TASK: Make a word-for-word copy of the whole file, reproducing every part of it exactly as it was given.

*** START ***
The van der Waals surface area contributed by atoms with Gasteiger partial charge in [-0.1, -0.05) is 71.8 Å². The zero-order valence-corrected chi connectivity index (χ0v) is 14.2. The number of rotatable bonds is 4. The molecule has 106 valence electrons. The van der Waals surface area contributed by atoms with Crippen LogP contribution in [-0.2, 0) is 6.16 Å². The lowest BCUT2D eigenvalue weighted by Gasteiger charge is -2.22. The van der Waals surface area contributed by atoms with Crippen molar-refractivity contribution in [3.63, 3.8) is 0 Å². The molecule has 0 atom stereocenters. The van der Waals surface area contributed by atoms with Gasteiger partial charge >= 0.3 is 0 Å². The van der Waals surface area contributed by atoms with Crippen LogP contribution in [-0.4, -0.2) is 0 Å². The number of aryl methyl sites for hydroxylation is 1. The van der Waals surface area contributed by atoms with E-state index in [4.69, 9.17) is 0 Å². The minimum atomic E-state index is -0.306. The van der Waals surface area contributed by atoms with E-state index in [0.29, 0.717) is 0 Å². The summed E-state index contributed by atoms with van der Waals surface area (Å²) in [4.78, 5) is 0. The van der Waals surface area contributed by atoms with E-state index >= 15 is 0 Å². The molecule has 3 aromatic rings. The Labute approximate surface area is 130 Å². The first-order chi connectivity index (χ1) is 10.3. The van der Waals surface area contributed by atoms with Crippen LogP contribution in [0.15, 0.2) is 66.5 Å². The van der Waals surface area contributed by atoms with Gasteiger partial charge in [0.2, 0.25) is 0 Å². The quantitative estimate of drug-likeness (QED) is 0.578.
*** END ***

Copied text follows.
The van der Waals surface area contributed by atoms with Gasteiger partial charge in [-0.1, -0.05) is 71.8 Å². The zero-order valence-corrected chi connectivity index (χ0v) is 14.2. The number of rotatable bonds is 4. The molecule has 106 valence electrons. The van der Waals surface area contributed by atoms with Crippen LogP contribution in [-0.2, 0) is 6.16 Å². The lowest BCUT2D eigenvalue weighted by Gasteiger charge is -2.22. The van der Waals surface area contributed by atoms with Crippen molar-refractivity contribution in [3.63, 3.8) is 0 Å². The molecule has 0 atom stereocenters. The van der Waals surface area contributed by atoms with Gasteiger partial charge >= 0.3 is 0 Å². The van der Waals surface area contributed by atoms with Crippen LogP contribution in [-0.4, -0.2) is 0 Å². The number of aryl methyl sites for hydroxylation is 1. The van der Waals surface area contributed by atoms with E-state index in [4.69, 9.17) is 0 Å². The minimum atomic E-state index is -0.306. The van der Waals surface area contributed by atoms with E-state index in [0.29, 0.717) is 0 Å². The summed E-state index contributed by atoms with van der Waals surface area (Å²) in [4.78, 5) is 0. The van der Waals surface area contributed by atoms with E-state index >= 15 is 0 Å². The molecule has 3 aromatic rings. The Labute approximate surface area is 130 Å². The first-order chi connectivity index (χ1) is 10.3. The van der Waals surface area contributed by atoms with Crippen LogP contribution in [0.15, 0.2) is 66.5 Å². The van der Waals surface area contributed by atoms with Gasteiger partial charge in [0.2, 0.25) is 0 Å². The quantitative estimate of drug-likeness (QED) is 0.578.